I did something this morning that would make my mother’s panic level go through the roof: I took multiple subways alone (that means without another person) in the 4th most populated city in the world. But it wasn’t just for the sake of riding the multiple Seoul Metro Subway lines, it was because I wanted to go to church.
Two days ago, on my way back from the Ambassador’s Residence, our group of Fulbrighters passed the British Embassy. Right above the sign for the Embassy though, was a sign pointing the way to the St. Mary and St. Nicholas Anglican Cathedral. As we quickly walked past the British Embassy and the cathedral, an elderly Korean nun in a blue habit walk briskly out of the Embassy area. I knew I had to come back during my time in Seoul.
If you’ve been following this blog and my previous blog, you know that back home I attend a small Anglican congregation when I’m not visiting the old home place. I love the church and liturgy back home and I wanted to experience Anglican liturgy abroad. I also knew that the headquarters for the Anglican Diocese of Korea was located in Seoul, but I had no idea that I would walk right past it on my way back to the hotel. I was feeling bleak about attending services this weekend, simply because the big city is a bit intimidating, especially on top of a language barrier. So, I decided to pray. I prayed that I would easily be able to find the church, that I would find the location of the worship center (a small crypt, actually), and that services would be in session. I was afraid that I would arrive and no one would be there. However, after scraping the Internet clean for information about the Diocese (and some rag-tag translating on my part), I swallowed all fear, grabbed my Seoul Metro Subway Line Map (with appropriate route makings) and headed for English-language Sunday worship and Eucharist.
Thanks to the Fulbright office, all of us were given a 10,000 won (about $10) T-money metro card for the weekend. This means that I didn’t have to pay my fare (about $2.00) for a round trip to the British Embassy via the Metro Line. Since it was early on Sunday morning, the station in Mapo (the district we’re staying in) was relatively empty and so were the trains. After transferring to one more station and riding to the City Hall stop, I disembarked, swiped my card, and walked up several flights of stairs. Luckily, the Embassy/Church was the first site seen by those coming out of Exit 3 of the City Hall station.
I crept past the Embassy sign and walked around the large church, hoping to find signs of life. There were cars and Koreans sitting at the coffee shop provided by the Diocese, but no signs of an English language service. I turned the corner, and there were two Korean gentlemen who greeted me with the traditional “Anneyong haseyo?” (a proper ‘Hello!’) and I responded in appropriate Korean. I kept walking and one of the gentlemen asked me something in Korean, but he quickly saw the “deer-in-the-headlights” look and asked “English service?” I sighed, laughed, and said “Yes.” He quickly gave me directions inside the church basement, and inside I was greeted by an American who informed me that he attended my college’s athletic rival university (“back when it was a college”) for a few years. It truly is a small world.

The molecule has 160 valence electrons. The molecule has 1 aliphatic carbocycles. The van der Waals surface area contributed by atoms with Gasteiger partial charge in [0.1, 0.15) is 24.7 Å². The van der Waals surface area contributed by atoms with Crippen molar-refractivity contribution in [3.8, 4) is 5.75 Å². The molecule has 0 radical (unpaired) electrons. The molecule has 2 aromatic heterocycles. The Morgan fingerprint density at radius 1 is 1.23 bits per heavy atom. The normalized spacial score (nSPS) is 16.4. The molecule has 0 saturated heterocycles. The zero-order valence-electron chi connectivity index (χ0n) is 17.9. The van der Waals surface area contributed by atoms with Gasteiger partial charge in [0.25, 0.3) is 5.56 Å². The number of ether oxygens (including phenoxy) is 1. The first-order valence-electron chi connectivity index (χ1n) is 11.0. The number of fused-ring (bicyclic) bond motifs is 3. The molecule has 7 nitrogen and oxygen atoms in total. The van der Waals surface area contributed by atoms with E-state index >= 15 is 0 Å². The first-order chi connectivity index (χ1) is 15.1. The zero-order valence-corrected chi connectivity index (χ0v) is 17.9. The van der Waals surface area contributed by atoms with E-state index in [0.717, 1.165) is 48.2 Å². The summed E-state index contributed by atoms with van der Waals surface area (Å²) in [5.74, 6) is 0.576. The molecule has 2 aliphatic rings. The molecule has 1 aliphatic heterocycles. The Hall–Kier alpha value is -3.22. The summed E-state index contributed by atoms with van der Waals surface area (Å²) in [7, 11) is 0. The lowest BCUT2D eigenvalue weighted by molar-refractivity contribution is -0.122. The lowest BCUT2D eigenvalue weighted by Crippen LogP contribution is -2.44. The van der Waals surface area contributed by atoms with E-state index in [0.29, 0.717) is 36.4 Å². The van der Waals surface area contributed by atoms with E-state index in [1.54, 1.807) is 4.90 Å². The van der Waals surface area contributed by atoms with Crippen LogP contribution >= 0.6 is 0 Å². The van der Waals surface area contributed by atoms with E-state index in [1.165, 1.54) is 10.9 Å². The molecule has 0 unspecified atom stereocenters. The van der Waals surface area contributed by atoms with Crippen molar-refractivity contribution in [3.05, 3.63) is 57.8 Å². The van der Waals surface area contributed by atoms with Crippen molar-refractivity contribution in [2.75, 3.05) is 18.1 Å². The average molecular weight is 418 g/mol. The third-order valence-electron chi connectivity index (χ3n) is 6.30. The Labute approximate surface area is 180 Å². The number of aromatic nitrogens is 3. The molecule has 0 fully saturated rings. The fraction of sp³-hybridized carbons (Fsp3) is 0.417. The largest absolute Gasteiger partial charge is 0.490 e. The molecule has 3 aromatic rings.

During the service, I was comforted by the familiarity of the liturgy, but I also realized that if you want to know what Heaven’s like, just go to a Korean church. This morning, there were not only American families (usually serving diplomatic posts or in the military), but many other nationalities were represented. We were a delightful hodge-podge of every corner of the earth. I was also very excited to be able to take Eucharist (or communion) for the first time in over a month.
As per usual in every Korean church I’ve attended, I was invited to go to “Coffee Hour,” where I spoke with a Korean woman about living in a homestay and teaching in Korea. She attended graduate school in the States and her daughter now lives in Idaho. She was excited to learn about Kentucky and invited me back anytime I was in the Seoul area, especially if I wanted to complain or vent about life in Korea. With hospitality and kindness like this, I still have yet to vent about my new Korean life.
In the end, thanks be to God for provision, for appropriate signage, and for the kindness of strangers.
Geon bae from Seoul and may you have a blessed Sunday,